If there's such a thing as a virtuoso on the football field, Vanderbilt's Zach Cunningham is your guy. He plays the game so naturally, so instinctively and so consistently.
The 6-4, 230-pound redshirt junior linebacker misses tackles the way Eric Clapton misses notes on his guitar.
It doesn't happen.
Fittingly, Cunningham plays a little guitar himself, going back to his youth at Birmingham's New Life Evangelistic Worship Center. He taught himself to play and has since taken a few guitar classes at Vanderbilt. He prefers what he calls "jazz type stuff" but can play a little bit of everything.
As humble as he is talented, Cunningham doesn't hesitate when asked whether he's a better football player or guitar player.
"Football, for sure," he says.
It's doubtful anybody who's tried to block him this season would disagree, regardless of whether they've heard him play the guitar. That's because Cunningham has been unblockable. He wrecked just about everything Georgia attempted to do last week with a career-high 19 tackles in Vanderbilt's 17-16 win over the Bulldogs, the Commodores' first win at Sanford Stadium in a decade.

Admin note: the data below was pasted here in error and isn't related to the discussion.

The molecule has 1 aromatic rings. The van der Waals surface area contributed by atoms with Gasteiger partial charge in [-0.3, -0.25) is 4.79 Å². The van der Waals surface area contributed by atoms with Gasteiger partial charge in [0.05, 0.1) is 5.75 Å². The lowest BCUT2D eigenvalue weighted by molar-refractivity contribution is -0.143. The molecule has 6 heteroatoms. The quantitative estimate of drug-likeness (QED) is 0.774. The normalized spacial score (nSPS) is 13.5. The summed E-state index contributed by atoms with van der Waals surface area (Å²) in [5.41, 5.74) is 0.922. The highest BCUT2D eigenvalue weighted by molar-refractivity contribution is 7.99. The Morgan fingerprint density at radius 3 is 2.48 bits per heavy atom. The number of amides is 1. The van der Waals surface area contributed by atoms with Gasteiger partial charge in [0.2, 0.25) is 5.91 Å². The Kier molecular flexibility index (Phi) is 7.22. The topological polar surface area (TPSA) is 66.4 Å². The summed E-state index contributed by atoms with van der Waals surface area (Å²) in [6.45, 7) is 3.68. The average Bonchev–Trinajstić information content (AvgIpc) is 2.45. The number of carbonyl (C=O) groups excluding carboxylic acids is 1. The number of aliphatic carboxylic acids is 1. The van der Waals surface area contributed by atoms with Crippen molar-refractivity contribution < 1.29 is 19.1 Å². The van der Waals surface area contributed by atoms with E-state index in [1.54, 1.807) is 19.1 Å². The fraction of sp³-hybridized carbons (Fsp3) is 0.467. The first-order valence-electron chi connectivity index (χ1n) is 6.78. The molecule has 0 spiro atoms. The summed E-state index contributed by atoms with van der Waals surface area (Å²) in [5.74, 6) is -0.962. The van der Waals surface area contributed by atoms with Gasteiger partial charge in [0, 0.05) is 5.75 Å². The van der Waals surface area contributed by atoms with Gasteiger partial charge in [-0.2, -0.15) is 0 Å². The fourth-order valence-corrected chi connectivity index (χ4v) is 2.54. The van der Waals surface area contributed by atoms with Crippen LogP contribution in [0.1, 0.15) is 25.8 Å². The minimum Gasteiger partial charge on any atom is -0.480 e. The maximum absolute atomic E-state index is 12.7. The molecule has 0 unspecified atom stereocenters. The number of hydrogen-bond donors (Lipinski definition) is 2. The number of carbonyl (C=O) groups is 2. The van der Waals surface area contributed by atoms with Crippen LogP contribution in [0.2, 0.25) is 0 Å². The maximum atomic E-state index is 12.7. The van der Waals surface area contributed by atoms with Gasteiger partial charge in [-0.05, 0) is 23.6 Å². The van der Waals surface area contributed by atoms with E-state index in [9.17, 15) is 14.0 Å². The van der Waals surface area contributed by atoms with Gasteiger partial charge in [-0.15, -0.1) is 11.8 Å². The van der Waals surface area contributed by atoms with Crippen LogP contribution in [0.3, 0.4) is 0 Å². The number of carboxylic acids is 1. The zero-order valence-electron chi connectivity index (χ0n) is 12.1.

His fourth-down stop of Isaiah McKenzie for no gain to preserve the win is the kind of play Cunningham has been making since he was a gangly 175-pound linebacker at Pinson Valley High School just outside of Birmingham, Alabama.
"I've been seeing him do that forever," said Pinson Valley coach Matt Glover. "I once saw him take the quarterback, then the fullback with one arm and still get out to the pitch man to make the play. The funny thing is that when he first came to me, he was a running back and we had to talk him into playing linebacker. He didn't like it at first, but looks like he made the right decision."